Taken at the junior level, Algebra II finishes the study of high school algebra and prepares students to take pre-calculus with a curriculum that covers solving linear and quadratic equations, introduces logarithms and complex numbers, and expands the students’ knowledge of functions. Required for juniors.

 Pre-Calculus - Year Long – One Credit

This senior level required math course completes the traditional high school mathematics curriculum and prepares students to take calculus in college. The class begins with numbers and operations, reviews solving equations, covers analysis of functions, and concludes with a study of trigonometry.


Conceptual Physics-Year Long – One Credit

A required course for freshmen, students study the basics of Newtonian Physics, including the laws of motion and projectile motion. The second half of the year is focused on electromagnetism and thermodynamics.

Biology-Year Long – One Credit

Sophomores enrolled in the required Biology course cover concepts related to living systems: the brain and learning, scientific development, research and scientific method; fundamentals of biochemistry; cell structure and function; energy production, use and transfer; evolution; human biology including the structures and functions of the different body systems; genetics and ecology. Students are held accountable for material covered and are asked to apply learned material throughout the year as all concepts are related.

Chemistry-Year Long – One Credit

Required for juniors, this course incorporates aspects of scientific inquiry, cooperative learning and independent research through a deeper understanding of properties of material and the changes that materials undergo. A diverse range of topics are covered including scientific method, scientific applications of mathematics, science and society, communicating in science, physical and chemical properties of matter, the Periodic Table, atomic structure and bonding, chemical reactions, and equations.

 Computer Science Principles-Year Long – One Credit

This Project Lead the Way elective empowers seniors to become creators, not just consumers, of the technology all around them. The program engages students in real-world activities in computational thinking, challenging them to think outside the box, and illustrating how intricately computer science is woven into society. Students work together to design solutions and to build in-demand knowledge and skills they will use in any career path.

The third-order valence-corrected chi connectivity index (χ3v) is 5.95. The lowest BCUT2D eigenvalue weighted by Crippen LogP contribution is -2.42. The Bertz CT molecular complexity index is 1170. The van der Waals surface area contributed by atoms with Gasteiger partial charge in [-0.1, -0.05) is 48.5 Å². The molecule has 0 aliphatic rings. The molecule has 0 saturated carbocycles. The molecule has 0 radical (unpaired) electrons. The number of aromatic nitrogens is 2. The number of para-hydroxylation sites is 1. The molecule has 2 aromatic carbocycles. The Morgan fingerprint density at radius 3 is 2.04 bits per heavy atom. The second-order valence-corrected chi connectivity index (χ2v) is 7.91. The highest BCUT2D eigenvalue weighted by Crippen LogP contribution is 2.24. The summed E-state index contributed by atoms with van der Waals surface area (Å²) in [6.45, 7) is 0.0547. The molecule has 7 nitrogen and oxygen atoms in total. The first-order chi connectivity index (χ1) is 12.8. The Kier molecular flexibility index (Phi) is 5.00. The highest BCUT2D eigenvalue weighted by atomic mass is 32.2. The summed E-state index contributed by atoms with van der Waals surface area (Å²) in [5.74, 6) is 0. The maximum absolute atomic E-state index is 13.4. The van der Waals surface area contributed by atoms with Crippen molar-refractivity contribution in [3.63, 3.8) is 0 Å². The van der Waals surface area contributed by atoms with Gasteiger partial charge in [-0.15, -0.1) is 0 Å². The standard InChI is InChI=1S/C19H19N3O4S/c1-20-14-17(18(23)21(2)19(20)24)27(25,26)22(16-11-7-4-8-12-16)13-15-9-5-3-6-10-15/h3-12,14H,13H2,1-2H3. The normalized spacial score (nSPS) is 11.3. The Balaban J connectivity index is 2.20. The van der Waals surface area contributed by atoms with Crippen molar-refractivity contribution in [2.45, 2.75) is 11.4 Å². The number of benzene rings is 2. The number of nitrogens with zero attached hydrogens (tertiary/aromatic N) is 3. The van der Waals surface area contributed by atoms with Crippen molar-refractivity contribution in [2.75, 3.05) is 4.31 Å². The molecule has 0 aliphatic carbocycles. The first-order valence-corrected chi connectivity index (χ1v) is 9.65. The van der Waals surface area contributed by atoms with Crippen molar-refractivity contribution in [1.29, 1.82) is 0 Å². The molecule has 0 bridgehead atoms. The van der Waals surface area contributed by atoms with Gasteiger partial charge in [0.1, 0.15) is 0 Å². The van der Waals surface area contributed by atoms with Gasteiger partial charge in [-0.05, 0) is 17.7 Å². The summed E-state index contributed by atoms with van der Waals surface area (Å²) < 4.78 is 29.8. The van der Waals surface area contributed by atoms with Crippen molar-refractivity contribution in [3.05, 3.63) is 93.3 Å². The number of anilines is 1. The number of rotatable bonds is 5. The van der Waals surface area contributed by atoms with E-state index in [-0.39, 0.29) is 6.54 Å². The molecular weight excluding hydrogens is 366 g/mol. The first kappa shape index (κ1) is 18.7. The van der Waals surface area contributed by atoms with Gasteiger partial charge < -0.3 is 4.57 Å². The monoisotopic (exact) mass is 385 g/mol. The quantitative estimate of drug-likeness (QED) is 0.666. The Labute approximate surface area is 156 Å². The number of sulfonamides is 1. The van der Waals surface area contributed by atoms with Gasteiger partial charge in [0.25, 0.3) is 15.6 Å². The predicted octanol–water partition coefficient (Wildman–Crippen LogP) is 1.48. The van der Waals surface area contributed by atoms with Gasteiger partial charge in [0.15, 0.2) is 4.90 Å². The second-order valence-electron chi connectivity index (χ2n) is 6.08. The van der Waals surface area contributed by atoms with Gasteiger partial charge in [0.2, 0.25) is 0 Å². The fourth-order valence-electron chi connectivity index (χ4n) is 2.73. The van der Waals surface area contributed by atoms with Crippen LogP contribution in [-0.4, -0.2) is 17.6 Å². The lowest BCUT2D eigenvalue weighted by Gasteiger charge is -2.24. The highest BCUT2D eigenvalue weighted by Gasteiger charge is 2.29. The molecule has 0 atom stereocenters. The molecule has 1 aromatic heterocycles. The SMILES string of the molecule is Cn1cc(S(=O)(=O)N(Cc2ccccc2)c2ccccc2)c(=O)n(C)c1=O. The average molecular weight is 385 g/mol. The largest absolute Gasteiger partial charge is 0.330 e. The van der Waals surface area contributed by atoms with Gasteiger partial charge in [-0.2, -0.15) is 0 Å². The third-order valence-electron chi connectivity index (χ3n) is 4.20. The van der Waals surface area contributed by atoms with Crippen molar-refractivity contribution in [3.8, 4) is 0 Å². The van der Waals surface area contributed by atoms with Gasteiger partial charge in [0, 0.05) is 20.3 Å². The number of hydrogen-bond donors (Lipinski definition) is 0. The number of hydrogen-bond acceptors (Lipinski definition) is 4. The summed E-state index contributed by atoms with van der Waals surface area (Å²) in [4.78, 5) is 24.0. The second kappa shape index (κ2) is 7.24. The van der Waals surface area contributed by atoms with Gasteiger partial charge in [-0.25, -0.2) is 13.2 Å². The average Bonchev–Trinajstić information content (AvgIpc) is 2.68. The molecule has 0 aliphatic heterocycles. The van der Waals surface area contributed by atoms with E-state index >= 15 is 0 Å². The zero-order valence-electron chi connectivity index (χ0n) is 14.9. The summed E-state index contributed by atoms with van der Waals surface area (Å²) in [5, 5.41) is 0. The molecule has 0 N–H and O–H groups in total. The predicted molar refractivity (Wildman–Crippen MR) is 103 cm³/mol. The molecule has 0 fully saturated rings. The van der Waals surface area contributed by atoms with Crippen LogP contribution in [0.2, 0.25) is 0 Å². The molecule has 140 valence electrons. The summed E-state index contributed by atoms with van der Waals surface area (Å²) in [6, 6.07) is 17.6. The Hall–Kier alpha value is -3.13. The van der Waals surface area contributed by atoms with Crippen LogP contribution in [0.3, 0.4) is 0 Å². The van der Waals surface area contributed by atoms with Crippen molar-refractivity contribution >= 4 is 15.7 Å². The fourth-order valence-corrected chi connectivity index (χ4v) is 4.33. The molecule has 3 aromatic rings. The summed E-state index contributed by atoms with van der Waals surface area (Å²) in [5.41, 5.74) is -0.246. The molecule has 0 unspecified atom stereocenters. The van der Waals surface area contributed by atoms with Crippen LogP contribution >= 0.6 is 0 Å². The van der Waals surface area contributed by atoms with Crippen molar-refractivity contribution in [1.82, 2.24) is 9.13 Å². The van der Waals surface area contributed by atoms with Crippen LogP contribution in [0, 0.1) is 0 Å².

Human Body Systems-Year Long – One Credit

Seniors enrolled in this Project Lead the Way elective examine the interactions of human body systems as they explore identity, power, movement, protection, and homeostasis. Exploring science in action, students build organs and tissues on a skeletal Maniken®; use data acquisition software to monitor body functions; and take on the roles of biomedical professionals to solve real-world medical cases.

 Introduction to Engineering Design-Year Long – One Credit

As part of the Project Lead the Way Engineering Pathway, seniors dig deep into the engineering design process in this elective, applying math, science, and engineering standards to hands-on projects. They work both individually and in teams to design solutions to a variety of problems using 3D modeling software while using an engineering notebook to document their work.


 World History-Year Long – One Credit

A required course for sophomores, World History surveys the history and culture from the Classical World to (almost) the present. The course is structured topically and periodically with connections to current affairs. The course will include historical, geographical, economic, technological, social, and political issues from many different parts of the world.

American History-Year Long – One Credit

This required course for juniors allows students the opportunity to gain a broad perspective into the religious, economic, social, political, educational, cultural, and technological factors that have shaped major North American events since 1750.  Students thematically investigate the influences surrounding American historical events and their effects on the world today. 

US Government-Fall Semester – Half Credit

The study of American Government, required for seniors, promotes an increased understanding of our constitutional democracy and an appreciation of the principles and values on which our government was formed, the political process, and how the leaders of our democracy are elected.  Students also explore what it means to be a citizen in a democracy and the rights and responsibilities afforded to us as citizens.

Economics-Spring Semester – Half Credit

In this required course for seniors, fundamental concepts of economics will be introduced such as scarcity, marginal benefit and cost, incentives, human behavior, private property and economic systems such as market, command, and mixed economies.  Students will also explore America’s market economy in a global setting, the role and influence of the federal government on the American economy, and the role of labor markets on the economy.

 Personal Finance-Year Long – Half Credit